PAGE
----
Dutifully fulfilling his informal pledge to deliver a film a year, Woody Allen’s lacklustre latest is a profoundly bitter think piece which views life as a succession of chronic disappointments, upsets and missed opportunities. Ironically for someone as eloquent as Allen, the main problem isn’t the substance of what he says, it’s the artless and ham-fisted way he says it. Naomi Watts delivers a strained turn as an aspiring, London-based art dealer who’s concurrently weighed down by her pretentious author husband (Josh Brolin), batty, suicidal mother (Gemma Jones) and Viagra-powered lothario of a father (Anthony Hopkins). Each character starts the film with optimism for the future, but Woody – on atypically Machiavellian form – mercilessly strips it away from them as if stressing that life is essentially a meaningless nightmare of pain and suffering and that fate is indifferent towards our dreams and desires.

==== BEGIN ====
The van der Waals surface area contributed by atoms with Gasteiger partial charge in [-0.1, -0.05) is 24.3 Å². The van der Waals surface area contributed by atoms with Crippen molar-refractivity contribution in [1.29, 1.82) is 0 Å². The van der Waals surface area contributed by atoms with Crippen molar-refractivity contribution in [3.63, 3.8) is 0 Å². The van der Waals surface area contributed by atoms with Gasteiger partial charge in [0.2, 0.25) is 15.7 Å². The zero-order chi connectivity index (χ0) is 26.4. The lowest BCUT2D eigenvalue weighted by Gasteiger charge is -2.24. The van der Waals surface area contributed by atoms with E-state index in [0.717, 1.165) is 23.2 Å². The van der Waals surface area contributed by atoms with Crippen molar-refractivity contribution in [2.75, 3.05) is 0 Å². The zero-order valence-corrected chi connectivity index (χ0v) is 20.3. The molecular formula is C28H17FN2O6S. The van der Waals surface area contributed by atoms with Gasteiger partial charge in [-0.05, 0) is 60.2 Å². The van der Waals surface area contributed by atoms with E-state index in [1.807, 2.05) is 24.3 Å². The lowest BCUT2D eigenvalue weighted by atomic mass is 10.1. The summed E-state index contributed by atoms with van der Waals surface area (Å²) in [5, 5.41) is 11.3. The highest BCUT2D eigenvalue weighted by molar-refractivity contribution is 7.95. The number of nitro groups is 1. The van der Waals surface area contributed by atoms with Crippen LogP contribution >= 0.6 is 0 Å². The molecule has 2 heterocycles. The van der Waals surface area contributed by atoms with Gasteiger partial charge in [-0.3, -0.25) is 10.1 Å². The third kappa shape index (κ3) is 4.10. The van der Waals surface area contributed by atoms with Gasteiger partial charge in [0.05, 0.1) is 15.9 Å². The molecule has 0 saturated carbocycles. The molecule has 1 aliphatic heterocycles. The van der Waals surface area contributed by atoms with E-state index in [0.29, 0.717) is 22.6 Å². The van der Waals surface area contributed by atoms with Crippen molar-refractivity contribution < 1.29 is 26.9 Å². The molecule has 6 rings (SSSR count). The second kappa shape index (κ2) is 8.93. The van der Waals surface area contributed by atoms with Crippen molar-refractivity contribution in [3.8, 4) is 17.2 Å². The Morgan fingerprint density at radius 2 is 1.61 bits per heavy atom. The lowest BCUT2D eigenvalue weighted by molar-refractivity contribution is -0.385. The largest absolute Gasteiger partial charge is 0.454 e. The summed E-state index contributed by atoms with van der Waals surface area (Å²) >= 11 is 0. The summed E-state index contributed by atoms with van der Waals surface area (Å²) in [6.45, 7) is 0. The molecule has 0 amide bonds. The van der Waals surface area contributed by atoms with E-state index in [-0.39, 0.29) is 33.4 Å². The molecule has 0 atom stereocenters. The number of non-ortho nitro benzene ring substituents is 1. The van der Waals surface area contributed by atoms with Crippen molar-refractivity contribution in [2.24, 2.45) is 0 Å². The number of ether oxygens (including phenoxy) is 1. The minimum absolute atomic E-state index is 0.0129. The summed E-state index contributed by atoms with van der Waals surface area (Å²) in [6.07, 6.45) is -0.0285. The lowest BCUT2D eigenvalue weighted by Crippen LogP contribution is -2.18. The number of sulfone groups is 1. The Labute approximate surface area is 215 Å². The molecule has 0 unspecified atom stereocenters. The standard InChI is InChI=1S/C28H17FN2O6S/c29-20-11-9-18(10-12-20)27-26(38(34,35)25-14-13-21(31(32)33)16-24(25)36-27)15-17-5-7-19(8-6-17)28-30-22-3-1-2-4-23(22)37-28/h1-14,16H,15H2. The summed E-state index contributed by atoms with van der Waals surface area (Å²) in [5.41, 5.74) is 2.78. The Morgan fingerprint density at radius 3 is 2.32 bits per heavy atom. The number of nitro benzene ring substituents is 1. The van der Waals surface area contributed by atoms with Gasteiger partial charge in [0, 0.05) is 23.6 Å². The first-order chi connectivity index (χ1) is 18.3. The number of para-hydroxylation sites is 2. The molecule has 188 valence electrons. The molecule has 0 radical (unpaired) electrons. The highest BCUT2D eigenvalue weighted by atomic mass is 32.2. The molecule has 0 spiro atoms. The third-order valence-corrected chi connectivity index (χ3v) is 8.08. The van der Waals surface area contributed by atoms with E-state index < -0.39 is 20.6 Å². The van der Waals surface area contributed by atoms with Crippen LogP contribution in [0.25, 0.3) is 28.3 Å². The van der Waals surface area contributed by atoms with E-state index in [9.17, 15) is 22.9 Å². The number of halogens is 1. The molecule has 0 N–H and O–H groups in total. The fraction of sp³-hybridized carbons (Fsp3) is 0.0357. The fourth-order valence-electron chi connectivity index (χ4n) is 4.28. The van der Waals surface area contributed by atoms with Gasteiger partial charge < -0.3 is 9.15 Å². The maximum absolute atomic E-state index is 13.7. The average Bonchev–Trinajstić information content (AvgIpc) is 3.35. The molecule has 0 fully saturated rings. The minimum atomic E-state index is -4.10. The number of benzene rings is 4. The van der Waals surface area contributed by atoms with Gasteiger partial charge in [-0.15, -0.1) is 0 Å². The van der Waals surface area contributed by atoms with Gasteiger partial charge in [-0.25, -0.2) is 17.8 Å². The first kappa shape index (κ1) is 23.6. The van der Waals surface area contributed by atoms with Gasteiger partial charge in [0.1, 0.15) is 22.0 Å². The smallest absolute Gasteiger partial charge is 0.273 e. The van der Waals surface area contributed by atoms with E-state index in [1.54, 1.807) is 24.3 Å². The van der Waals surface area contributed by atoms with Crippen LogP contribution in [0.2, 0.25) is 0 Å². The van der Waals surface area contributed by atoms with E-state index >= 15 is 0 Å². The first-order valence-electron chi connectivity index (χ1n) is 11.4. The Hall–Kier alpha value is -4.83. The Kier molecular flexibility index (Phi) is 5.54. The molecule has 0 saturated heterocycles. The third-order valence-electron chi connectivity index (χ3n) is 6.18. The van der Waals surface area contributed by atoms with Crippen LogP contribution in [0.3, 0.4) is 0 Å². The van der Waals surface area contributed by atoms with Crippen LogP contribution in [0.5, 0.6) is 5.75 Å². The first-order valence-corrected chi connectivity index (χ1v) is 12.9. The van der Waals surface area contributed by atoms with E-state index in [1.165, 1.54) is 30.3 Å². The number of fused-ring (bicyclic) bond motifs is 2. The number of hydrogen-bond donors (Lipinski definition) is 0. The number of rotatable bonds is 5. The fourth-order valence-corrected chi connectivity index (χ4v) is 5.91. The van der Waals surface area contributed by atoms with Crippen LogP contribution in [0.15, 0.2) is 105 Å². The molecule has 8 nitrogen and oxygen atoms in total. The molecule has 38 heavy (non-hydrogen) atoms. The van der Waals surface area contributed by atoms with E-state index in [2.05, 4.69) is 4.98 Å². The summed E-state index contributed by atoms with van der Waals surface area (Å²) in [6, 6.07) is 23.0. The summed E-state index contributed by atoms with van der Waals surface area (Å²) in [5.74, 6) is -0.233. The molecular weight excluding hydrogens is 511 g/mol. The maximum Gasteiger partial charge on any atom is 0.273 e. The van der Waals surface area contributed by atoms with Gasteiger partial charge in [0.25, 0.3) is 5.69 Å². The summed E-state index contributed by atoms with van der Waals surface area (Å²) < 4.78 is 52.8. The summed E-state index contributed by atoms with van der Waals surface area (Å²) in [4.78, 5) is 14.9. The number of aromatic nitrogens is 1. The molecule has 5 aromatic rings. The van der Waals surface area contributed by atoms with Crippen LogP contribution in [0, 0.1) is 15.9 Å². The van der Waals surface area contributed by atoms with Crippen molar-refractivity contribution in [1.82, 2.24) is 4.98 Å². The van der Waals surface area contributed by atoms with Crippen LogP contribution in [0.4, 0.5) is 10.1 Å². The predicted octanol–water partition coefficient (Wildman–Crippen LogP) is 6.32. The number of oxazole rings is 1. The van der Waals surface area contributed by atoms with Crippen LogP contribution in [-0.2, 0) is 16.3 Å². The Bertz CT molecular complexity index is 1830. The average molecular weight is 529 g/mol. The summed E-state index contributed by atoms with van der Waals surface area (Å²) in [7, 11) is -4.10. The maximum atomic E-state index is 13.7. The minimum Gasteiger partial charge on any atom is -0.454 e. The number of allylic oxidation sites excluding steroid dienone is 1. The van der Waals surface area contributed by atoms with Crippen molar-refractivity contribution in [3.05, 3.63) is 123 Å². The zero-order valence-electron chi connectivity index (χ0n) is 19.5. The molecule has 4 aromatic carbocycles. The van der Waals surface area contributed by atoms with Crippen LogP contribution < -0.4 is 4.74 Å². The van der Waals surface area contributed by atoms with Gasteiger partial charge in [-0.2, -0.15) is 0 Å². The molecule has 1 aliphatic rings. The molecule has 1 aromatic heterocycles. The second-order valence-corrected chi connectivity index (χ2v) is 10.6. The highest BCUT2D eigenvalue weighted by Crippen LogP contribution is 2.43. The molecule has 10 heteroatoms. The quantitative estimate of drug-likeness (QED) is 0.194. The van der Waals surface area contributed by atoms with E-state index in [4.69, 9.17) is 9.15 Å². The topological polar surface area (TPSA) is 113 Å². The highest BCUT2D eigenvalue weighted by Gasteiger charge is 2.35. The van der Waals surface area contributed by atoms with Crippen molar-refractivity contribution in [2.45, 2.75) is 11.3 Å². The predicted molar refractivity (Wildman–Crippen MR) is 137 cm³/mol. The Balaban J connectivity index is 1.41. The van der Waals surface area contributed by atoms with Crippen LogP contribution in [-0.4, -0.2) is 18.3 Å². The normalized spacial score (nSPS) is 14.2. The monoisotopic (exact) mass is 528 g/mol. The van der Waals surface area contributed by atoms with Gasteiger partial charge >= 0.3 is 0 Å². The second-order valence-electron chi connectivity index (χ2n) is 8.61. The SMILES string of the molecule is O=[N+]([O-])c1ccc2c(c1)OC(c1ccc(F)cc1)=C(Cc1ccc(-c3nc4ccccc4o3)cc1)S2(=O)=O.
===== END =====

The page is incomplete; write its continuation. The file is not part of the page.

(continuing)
Made simply and unflashily and thankfully avoiding a landmark-heavy representation of the capital, the film still has so little visual depth that it would work just as well as a short story. Also a problem is the use of crude, featureless ciphers in supporting roles: Lucy Punch’s dim Essex slapper being one of the director’s broadest and nastiest concoctions in some time. There’s plenty of ambiguous intellectual heft lurking behind the curtain of mediocrity – so it’s a pity it feels like it was dashed off in a few hours one afternoon.